A company that does need help should employ a coach or an analyst to help design a procedure for the owner to make his own daily evaluation of cash flows. A coach or an analyst can also help the small business owner asked the right questions about what to add to improve revenues and what to cut to decrease costs. Experience and education are key ingredients in deciding what revenues to improve and what costs to cut. A good consultant is worth his or her weight in gold in helping the small business understand how to produce enough cash flows to keep a profitable business.
In my view, a good coach or consultant is there to guide you and help you develop the experience you need to make intelligent cash flow decisions. Yes a good coach or consultant comes with a cost, but the cost pays for itself because the small business owner benefits from learning how to manage his or her own cash flow. Do you want to learn more? Do you think you can get the same service from your banker?
I remember when I started my first business how frustrated I became when everyone wanted to reject my business plan. Everyone wanted to say, “Your plan is not good enough, “You can’t do that,” “Your numbers don’t add up,” or some other lame reason to reject me. I don’t even remember them all. The average person might just say, “I’ve had enough,” I tried,” “I give up,” or “Maybe everyone else is right.” I thought who are these people who do not know the first thing about my business to make these disparaging remarks. Do these people even care?
After finally getting the loan I needed to start my business, these comments didn’t even make a difference to me. I was free and I could put my focus on my passion. Now is the time to prove the naysayers wrong!
Unlike some I am not a quitter. Think about it! Would you rather work with someone who is persistent, diligent, determined, vigilant, and deliberate or would you prefer to work with someone who quits? Do you want someone who helps take a project to reach its final conclusion or someone who simply walks away without giving it the effort it deserves?
I know what I prefer, and it’s not quitting. I know I have it in my DNA to never to give up. I yearn to achieve what I set out to achieve and do not let little setbacks stand in my way. I am energized by learning more about my business so I can serve my customers better. For me the fun is in getting to my goal, not settling into a comfortable position. If you want a comfortable position get a job. What I do is not a job; it’s an eternal fire I need to put out.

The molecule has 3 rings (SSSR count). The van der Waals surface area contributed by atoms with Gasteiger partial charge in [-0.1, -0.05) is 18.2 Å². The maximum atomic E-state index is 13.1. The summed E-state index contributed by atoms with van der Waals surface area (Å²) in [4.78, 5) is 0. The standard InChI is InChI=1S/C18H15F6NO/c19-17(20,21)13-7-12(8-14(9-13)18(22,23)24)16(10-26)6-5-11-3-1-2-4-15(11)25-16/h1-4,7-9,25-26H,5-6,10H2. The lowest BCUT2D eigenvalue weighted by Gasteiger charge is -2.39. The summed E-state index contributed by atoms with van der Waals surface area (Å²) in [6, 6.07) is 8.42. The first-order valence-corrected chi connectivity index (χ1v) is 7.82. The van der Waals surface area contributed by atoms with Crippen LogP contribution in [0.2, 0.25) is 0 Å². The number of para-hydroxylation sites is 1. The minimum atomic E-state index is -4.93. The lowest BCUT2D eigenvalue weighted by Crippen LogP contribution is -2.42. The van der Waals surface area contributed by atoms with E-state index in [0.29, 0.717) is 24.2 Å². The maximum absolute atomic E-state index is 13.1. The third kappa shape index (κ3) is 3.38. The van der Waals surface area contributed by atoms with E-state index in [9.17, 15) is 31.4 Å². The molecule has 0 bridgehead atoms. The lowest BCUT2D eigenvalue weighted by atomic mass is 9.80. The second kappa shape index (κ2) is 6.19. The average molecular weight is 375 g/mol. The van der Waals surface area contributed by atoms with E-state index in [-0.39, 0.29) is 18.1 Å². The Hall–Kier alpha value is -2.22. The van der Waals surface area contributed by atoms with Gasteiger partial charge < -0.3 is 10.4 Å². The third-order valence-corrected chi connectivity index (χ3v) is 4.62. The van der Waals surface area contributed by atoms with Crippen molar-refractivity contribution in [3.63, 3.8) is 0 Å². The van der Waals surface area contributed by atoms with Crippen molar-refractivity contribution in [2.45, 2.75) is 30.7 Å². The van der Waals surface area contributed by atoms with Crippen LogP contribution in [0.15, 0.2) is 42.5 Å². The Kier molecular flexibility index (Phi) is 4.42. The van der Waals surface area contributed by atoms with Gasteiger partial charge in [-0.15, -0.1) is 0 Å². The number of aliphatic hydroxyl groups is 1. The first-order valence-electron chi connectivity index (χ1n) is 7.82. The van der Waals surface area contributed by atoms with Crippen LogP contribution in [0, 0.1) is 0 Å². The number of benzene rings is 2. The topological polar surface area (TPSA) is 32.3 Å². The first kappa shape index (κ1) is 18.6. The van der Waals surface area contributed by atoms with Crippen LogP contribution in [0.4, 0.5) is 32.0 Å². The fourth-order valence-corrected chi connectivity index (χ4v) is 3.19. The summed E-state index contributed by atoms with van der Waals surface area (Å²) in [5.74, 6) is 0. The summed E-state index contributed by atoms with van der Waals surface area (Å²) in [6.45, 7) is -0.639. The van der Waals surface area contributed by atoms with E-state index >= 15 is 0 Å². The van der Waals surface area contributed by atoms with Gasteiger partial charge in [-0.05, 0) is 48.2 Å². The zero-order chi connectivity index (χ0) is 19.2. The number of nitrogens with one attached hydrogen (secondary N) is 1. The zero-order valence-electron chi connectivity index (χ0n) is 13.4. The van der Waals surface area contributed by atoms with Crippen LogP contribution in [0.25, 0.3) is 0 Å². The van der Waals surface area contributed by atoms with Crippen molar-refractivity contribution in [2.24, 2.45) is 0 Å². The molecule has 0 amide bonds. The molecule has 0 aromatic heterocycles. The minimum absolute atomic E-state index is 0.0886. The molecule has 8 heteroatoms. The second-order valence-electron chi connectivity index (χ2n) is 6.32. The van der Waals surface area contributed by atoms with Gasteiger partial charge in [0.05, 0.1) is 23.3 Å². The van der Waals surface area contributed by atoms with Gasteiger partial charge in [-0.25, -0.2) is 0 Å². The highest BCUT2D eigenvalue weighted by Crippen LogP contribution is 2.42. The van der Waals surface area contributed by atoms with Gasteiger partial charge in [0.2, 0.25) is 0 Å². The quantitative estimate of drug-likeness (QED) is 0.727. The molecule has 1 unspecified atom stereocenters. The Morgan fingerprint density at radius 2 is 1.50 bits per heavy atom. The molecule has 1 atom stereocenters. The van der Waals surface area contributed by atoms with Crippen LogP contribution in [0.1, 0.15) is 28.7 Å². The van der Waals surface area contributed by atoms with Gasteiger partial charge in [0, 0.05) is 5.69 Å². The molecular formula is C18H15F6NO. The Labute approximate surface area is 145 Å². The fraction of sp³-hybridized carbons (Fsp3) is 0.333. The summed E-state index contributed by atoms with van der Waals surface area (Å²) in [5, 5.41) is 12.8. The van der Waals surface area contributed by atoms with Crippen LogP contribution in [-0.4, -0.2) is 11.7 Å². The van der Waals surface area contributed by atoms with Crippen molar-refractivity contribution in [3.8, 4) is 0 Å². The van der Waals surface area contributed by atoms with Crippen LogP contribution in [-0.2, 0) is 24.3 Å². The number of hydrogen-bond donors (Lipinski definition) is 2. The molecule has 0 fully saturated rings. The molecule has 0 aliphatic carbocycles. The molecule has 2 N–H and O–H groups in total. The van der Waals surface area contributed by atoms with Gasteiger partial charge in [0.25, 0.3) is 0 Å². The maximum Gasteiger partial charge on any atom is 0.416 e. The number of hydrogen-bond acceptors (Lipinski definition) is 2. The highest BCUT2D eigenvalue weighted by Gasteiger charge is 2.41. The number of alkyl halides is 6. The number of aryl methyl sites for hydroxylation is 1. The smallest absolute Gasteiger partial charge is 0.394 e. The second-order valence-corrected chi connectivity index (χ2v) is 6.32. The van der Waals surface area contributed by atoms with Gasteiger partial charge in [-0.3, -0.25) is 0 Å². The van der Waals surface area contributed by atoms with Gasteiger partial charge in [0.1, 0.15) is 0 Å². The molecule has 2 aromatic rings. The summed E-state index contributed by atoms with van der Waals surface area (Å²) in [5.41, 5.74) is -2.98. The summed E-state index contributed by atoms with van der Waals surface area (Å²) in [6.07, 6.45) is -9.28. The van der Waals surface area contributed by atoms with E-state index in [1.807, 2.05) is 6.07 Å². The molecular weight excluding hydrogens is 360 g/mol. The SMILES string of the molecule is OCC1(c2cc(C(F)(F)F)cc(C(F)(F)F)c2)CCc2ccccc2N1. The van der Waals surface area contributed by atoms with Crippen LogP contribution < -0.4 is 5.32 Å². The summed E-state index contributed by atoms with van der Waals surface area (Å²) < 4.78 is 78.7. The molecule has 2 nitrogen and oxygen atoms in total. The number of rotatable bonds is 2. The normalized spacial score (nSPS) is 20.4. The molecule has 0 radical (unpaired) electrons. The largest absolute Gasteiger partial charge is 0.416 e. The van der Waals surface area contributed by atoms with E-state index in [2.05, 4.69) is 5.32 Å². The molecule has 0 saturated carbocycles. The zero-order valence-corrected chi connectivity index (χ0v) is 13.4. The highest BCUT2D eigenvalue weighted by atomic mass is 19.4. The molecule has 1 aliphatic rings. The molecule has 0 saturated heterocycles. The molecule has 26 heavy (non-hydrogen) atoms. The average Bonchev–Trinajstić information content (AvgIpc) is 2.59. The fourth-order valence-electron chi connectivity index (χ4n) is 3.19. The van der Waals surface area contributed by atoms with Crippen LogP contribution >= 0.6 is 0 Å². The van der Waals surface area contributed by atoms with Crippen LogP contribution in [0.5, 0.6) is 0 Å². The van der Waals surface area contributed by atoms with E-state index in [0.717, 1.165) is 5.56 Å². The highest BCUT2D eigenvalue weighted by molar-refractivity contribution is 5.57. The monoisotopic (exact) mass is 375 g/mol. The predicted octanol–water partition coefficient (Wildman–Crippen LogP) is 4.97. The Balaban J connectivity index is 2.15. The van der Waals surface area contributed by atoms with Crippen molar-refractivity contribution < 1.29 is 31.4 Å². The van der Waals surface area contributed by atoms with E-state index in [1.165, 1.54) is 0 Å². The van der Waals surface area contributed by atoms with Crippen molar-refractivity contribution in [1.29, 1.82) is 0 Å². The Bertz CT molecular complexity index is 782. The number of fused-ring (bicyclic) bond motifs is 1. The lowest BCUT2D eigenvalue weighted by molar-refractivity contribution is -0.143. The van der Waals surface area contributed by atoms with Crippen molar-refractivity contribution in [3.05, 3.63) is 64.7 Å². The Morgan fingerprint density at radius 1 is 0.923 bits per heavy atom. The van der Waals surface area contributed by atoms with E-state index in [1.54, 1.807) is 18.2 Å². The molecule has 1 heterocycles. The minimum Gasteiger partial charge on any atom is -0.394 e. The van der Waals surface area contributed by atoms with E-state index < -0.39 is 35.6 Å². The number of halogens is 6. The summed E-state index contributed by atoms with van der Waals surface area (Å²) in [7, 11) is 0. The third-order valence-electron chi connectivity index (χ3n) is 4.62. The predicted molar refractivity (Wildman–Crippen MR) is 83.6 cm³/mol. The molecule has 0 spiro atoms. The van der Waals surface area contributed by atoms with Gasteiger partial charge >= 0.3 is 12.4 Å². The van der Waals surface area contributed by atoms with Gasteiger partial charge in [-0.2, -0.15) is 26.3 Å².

If you don’t have the fire, I suggest quitting now. Do you want to learn more?
I theorize that innovation works best in a small firm because different goals exist than in the larger firm. Some justification exists in the literature supporting this theory. Large firms place improving shareholder value through stock price appreciation ahead of discovery of innovative solutions (Crochetiere, 2011). Corporate managers concern themselves with shareholder wealth enhancement and emphasize short-term profitability.
Founders of small innovative firms put products and services first ahead of profitability. Steve Jobs offers a good example with his obsession to create computers for students. Job’s passion put product ahead of profits (Deutschman, 2000). Jobs exited from Apple when the company put the focus on shareholder wealth instead of perfecting the product (Levy, 2011).
Small business owners starting a company should consider their goal. A founder should consider if the motivation is to cash out or extinguish a burning fire to solve a problem with a new product or innovative service. A firm that opts for the latter should avoid acquisition by larger firms and keep it simple.
Crochetiere (2011) found evidence suggesting large firms produce fewer patents and innovations than smaller firms. Larger firms not only produce fewer patents, but lose stakeholders and their acquisitions result in greater variability in stock prices.
What is the goal for innovation in your business? If you need help planning your strategy click here!
Crochetiere, B. (2011). Transcending technological innovation: The impact of acquisitions on entrepreneurial technical organizations. (D.B.A. 3482298), Walden University, United States — Minnesota. Retrieved from http://search.proquest.com/docview/909085620?accountid=35812 ProQuest Dissertations & Theses (PQDT) database.
Deutschman, A. (2000). The second coming of Steve Jobs. New York, NY: Random House.
Levy, S. (2011). The revolution according to Steve Jobs. Wired. Retrieved from http://www.wired.com/magazine/2011/11/ff_stevejobs/all/1
Often people who want to start a small business immediately think of going to the bank for a loan. Unfortunately, the bank is not the best place to start. A business founder should consider informal financing sources and trade credit first. Studies have shown that informal financing improves a firms efficiency and performance because it improves return on assets. Informal sources of finance and trade credit can relieve cash flow anxiety and improve a private firm’s ability to reinvest net income (Su & Sun, 2011).
Bank financing increases cash flow tensions and takes the focus off growth and achieving efficiency. New firms also find less access to more formal sources of financing such as angel investors and venture capitalists. Su and Sun (2011) explained “informal financing and trade credit are the life-blood of private firms” (p. 398). In countries like China interest rates on informal sources of finance are not subject to regulation, and financing is not rationed by imposing higher interest rates. More relaxed relationships with informal lenders promotes competitive advantage.
Why start at the bank? Want to get started? Get $115 off on your business plan. Click here.
Su, J., & Sun, Y. (2011). Informal finance, trade credit and private firm performance. Nankai Business Review International, 2(4), 383-400. doi: 10.1108/20408741111178816